Profs: 'Racism is wired into the American mind'
They said that because of how American society was built, racism "likely" factors into most people's thinking.
Two college professors wrote an op-ed arguing that many Americans’ actions are driven by racism.
Fort Lewis Associate Professor of Sociology Benjamin Waddell and Florida Gulf Coast University Assistant Professor of Psychology R. Nathan Pipitone argued in a recent op-ed that “racism is wired into the American mind.”
Their conclusion comes in the face of great civil unrest in America, as many have taken to the streets protesting racial inequality.
Waddell and Pipitone worked together seeking to understand "how race and society influence the brain.”
They summed up their work saying, “Our respective work reveals a difficult fact regarding recent efforts to eradicate racism from U.S. society: If you’re American – regardless of the color of your skin – racism likely structures how you think.”
The professors reached this conclusion based on a variety of factors. They looked at police shootings, which showed that minority police officers were just as likely to shoot minority individuals as White police officers. They argue that this proves the inherent racism of Americans, quoting Boston University Center for Anti-Racist Research Director Ibram Kendi who said, “You can be someone who has no intention to be racist, but because you’re conditioned in a world that is racist and a country that is structured in anti-Black racism, you yourself can perpetuate those ideas.”
They argued that schemas, or mental shortcuts, can reinforce racism.
"Schemas are grounded in cultural teachings. They’re nurtured by your upbringing, your educators, your mentors, the movies and shows you watch, and your physical surroundings,” they wrote. “And when it comes to race and ethnicity, schemas embody both the positive and negative associations that society teaches about different racial and ethnic groups. Over time, everyone, regardless of their own race and ethnicity, can develop implicit biases that feed into stereotypes, prejudiced behavior and discrimination.”
These mental shortcuts are based on experience, and as such, the professors argue that they can encourage and stimulate racism.
"If you are American, your mind observes from a very early age, whether consciously or not, that opportunity is tilted in favor of White people," they claim.
Waddell told Campus Reform, “Schemas can be negative as well. For example, if you grow up in a social environment in which the nightly news portrays individuals from a particular racial group as delinquent, you may eventually develop negative schemas or stereotypes against that group regardless of their actual propensity to commit crime.”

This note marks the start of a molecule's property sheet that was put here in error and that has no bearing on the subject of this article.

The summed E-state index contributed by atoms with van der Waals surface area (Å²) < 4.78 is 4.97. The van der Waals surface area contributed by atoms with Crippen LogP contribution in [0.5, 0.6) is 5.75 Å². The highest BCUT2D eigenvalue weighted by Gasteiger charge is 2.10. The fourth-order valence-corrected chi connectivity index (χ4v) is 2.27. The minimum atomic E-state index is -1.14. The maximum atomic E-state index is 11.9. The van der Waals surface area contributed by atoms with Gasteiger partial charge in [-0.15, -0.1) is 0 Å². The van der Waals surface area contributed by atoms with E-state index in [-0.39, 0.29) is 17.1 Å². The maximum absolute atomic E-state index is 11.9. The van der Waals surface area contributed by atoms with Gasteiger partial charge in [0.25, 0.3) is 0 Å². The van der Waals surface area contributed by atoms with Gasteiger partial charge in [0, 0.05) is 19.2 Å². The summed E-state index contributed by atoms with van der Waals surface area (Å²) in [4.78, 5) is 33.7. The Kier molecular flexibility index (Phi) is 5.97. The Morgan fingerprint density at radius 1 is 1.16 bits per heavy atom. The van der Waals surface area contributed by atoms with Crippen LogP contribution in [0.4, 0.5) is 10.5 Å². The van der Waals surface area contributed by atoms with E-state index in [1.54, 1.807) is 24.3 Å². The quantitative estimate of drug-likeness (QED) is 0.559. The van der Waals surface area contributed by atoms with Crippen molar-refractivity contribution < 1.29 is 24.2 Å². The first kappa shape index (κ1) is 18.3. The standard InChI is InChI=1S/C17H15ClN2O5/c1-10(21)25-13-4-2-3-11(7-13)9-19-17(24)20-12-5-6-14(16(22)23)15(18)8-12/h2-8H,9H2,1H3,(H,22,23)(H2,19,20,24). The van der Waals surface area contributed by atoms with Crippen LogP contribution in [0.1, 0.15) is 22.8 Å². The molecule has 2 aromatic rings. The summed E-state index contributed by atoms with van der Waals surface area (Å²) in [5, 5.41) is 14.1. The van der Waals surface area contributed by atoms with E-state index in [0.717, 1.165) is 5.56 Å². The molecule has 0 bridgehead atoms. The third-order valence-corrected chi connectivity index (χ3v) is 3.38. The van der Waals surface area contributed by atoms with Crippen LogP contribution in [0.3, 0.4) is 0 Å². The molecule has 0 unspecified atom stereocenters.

Waddell argued that this intrinsic racism could come from many places. One specified in the op-ed was healthcare.
"This shift [towards a less racist society] would also depend on equal access to health care.” He expounded on this argument to Campus Reform, saying because minorities had less access to healthcare, “members of these groups are unable to accumulate resources in the same way that White Americans do—hence the massive disparity in wealth between White Americans and minorities. Over time, these financial realities influence the way the human mind views members of different racial groups, and thus, contributes to stereotypes and even racism.”
Waddell and Pipitone also pointed to the research of Dr. P. Keith Payne, who performed a study in which people were asked to, in a split second, identify if an object was a gun or a tool. Payne found that “in the snap-judgment condition, race shaped people’s mistakes. They falsely claimed to see a gun more often when the face was Black than when it was White.”
In a similar study, “responses made by African American participants in one study were indistinguishable from those of European American participants: both groups were biased toward claiming weapons in Black hands more than in White hands.”
Waddell and Pipitone concluded the op-ed by saying that, “in time, more equal opportunities for minorities will rewrite the implicit biases that guide each of us. Until then, Americans’ subconscious minds, as well as our decisions, will continue to reflect the divisions we see in our physical world.”
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